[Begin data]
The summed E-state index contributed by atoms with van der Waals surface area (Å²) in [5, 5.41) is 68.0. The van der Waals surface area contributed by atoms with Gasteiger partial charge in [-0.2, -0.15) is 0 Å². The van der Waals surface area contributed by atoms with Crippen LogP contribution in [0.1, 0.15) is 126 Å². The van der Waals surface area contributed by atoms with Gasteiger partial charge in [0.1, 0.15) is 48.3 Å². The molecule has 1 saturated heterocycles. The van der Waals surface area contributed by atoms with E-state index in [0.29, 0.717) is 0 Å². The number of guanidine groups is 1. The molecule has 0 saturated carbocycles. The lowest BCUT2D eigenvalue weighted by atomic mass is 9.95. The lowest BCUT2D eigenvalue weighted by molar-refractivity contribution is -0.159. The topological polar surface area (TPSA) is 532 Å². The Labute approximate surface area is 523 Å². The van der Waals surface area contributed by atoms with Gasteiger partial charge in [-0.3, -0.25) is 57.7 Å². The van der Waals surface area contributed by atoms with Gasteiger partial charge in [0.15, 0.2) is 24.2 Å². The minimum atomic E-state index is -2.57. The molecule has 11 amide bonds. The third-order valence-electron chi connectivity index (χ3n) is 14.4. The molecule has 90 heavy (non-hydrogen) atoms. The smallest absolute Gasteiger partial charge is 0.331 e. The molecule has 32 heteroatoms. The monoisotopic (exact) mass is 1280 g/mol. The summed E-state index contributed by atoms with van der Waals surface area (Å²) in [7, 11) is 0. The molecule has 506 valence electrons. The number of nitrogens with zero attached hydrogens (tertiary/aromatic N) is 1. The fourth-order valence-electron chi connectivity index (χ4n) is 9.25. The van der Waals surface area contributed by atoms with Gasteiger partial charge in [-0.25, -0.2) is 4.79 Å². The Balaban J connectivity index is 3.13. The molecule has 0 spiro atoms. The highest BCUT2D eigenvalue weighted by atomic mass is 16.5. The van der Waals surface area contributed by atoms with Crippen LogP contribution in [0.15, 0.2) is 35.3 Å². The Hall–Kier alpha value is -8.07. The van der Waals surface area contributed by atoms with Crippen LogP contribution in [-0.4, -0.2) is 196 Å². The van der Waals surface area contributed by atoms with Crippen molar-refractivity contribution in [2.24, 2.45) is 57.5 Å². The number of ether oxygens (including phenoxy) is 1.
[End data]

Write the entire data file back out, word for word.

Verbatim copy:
The summed E-state index contributed by atoms with van der Waals surface area (Å²) in [5, 5.41) is 68.0. The van der Waals surface area contributed by atoms with Gasteiger partial charge in [-0.2, -0.15) is 0 Å². The van der Waals surface area contributed by atoms with Crippen LogP contribution in [0.1, 0.15) is 126 Å². The van der Waals surface area contributed by atoms with Gasteiger partial charge in [0.1, 0.15) is 48.3 Å². The molecule has 1 saturated heterocycles. The van der Waals surface area contributed by atoms with E-state index in [0.29, 0.717) is 0 Å². The number of guanidine groups is 1. The molecule has 0 saturated carbocycles. The lowest BCUT2D eigenvalue weighted by atomic mass is 9.95. The lowest BCUT2D eigenvalue weighted by molar-refractivity contribution is -0.159. The topological polar surface area (TPSA) is 532 Å². The Labute approximate surface area is 523 Å². The van der Waals surface area contributed by atoms with Gasteiger partial charge in [-0.3, -0.25) is 57.7 Å². The van der Waals surface area contributed by atoms with Gasteiger partial charge in [0.15, 0.2) is 24.2 Å². The minimum atomic E-state index is -2.57. The molecule has 11 amide bonds. The third-order valence-electron chi connectivity index (χ3n) is 14.4. The molecule has 90 heavy (non-hydrogen) atoms. The smallest absolute Gasteiger partial charge is 0.331 e. The molecule has 32 heteroatoms. The monoisotopic (exact) mass is 1280 g/mol. The summed E-state index contributed by atoms with van der Waals surface area (Å²) in [7, 11) is 0. The molecule has 506 valence electrons. The number of nitrogens with zero attached hydrogens (tertiary/aromatic N) is 1. The fourth-order valence-electron chi connectivity index (χ4n) is 9.25. The van der Waals surface area contributed by atoms with Gasteiger partial charge in [-0.25, -0.2) is 4.79 Å². The Balaban J connectivity index is 3.13. The molecule has 0 spiro atoms. The highest BCUT2D eigenvalue weighted by atomic mass is 16.5. The van der Waals surface area contributed by atoms with Crippen LogP contribution in [0.15, 0.2) is 35.3 Å². The Hall–Kier alpha value is -8.07. The van der Waals surface area contributed by atoms with Crippen LogP contribution in [-0.4, -0.2) is 196 Å². The van der Waals surface area contributed by atoms with Crippen molar-refractivity contribution in [2.24, 2.45) is 57.5 Å². The number of ether oxygens (including phenoxy) is 1.